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This article is taken from PN Review 109, Volume 22 Number 5, May - June 1996.

To Fit a Late Time: a reading of Five American Poets Jeremy Hooker

The idea or feeling that we are situated 'late' in time is a potent one, especially for poets who are heirs to the modernist tradition, and who seek to find or reconstruct a common world among the ruins of civilization. John Matthias, in an essay on Robert Duncan and David Jones, quotes Jones's view that, 'Normally… the flowers for the muse's garland would be gathered from the ancestral burial-mound.' Matthias notes the implication, 'that we live in abnormal times, that we come very late indeed into the world of our ancestors'. Consciousness of 'lateness', in one sense or another, is shared by the poets with whom I am concerned in this essay.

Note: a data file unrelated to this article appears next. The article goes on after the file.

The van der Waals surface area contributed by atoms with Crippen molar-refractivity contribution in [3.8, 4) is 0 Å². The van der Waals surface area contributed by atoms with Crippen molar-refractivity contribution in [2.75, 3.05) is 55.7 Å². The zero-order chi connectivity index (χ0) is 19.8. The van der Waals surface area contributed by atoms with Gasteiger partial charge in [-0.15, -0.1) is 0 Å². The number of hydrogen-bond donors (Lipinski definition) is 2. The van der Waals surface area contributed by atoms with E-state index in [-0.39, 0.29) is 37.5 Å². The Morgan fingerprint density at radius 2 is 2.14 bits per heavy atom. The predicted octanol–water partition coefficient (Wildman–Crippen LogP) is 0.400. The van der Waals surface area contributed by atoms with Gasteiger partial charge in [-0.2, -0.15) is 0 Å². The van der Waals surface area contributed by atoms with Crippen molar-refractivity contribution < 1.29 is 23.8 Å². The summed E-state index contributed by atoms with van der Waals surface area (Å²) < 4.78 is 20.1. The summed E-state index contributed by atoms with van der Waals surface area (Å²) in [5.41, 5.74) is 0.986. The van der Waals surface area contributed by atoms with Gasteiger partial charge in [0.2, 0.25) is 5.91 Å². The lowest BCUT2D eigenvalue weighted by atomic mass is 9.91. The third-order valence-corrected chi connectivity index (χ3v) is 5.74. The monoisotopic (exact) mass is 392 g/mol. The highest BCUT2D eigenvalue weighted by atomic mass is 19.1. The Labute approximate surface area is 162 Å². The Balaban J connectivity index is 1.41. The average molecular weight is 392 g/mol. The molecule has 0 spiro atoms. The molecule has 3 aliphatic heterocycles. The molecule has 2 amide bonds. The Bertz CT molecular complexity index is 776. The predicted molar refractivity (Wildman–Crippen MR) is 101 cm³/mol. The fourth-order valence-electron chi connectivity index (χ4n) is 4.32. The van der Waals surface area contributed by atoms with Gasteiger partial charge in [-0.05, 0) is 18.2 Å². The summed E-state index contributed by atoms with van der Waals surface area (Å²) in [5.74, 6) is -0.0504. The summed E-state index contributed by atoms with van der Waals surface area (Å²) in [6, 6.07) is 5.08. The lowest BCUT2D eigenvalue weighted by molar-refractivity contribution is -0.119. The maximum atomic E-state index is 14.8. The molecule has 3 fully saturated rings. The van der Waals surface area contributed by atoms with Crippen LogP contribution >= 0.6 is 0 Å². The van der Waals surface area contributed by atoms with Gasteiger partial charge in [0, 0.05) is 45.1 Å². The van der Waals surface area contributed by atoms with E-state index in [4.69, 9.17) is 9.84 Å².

I shall base what I have to say on readings of new books, or books published quite recently, by five American poets whose earlier work was represented in the anthology of that title published by Carcanet in 1979: Robert Hass, John Matthias, James McMichael, John Peck, and Robert Pinsky. One reason for grouping the poets in the anthology was that they had been students of Yvor Winters at Stanford. Michael Schmidt, in his Introduction, says that if they 'share a debt to Winters, it must be as much a moral as a poetic debt', and claims that 'all five poets evince one element of Wintersian disdpline'. This is 'sanity'; in the words of John Matthias, 'sanity at work in poetry even where emotion is nearly intolerable'.

It is not my intention to pigeonhole ...


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